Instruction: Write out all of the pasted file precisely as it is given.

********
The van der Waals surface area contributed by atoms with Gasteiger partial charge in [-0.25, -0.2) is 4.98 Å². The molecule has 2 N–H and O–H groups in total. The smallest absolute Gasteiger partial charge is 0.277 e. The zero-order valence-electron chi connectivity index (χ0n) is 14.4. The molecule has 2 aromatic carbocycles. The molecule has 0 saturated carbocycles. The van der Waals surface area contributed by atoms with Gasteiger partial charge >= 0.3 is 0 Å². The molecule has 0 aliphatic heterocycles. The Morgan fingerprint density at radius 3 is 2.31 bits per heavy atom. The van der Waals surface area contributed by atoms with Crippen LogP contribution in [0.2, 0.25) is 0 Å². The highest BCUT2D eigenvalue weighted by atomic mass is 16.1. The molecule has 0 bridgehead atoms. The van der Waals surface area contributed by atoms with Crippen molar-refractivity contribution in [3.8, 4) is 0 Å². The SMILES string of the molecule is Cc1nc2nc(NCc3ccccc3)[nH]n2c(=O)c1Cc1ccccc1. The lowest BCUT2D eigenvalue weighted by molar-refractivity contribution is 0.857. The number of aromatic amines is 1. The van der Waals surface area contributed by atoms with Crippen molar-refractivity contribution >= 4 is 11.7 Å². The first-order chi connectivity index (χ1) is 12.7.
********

The van der Waals surface area contributed by atoms with Gasteiger partial charge in [-0.25, -0.2) is 4.98 Å². The molecule has 2 N–H and O–H groups in total. The smallest absolute Gasteiger partial charge is 0.277 e. The zero-order valence-electron chi connectivity index (χ0n) is 14.4. The molecule has 2 aromatic carbocycles. The molecule has 0 saturated carbocycles. The van der Waals surface area contributed by atoms with Gasteiger partial charge >= 0.3 is 0 Å². The molecule has 0 aliphatic heterocycles. The Morgan fingerprint density at radius 3 is 2.31 bits per heavy atom. The van der Waals surface area contributed by atoms with Crippen LogP contribution in [0.2, 0.25) is 0 Å². The highest BCUT2D eigenvalue weighted by atomic mass is 16.1. The molecule has 0 bridgehead atoms. The van der Waals surface area contributed by atoms with Crippen molar-refractivity contribution in [3.8, 4) is 0 Å². The SMILES string of the molecule is Cc1nc2nc(NCc3ccccc3)[nH]n2c(=O)c1Cc1ccccc1. The lowest BCUT2D eigenvalue weighted by molar-refractivity contribution is 0.857. The number of aromatic amines is 1. The van der Waals surface area contributed by atoms with Crippen molar-refractivity contribution >= 4 is 11.7 Å². The first-order chi connectivity index (χ1) is 12.7.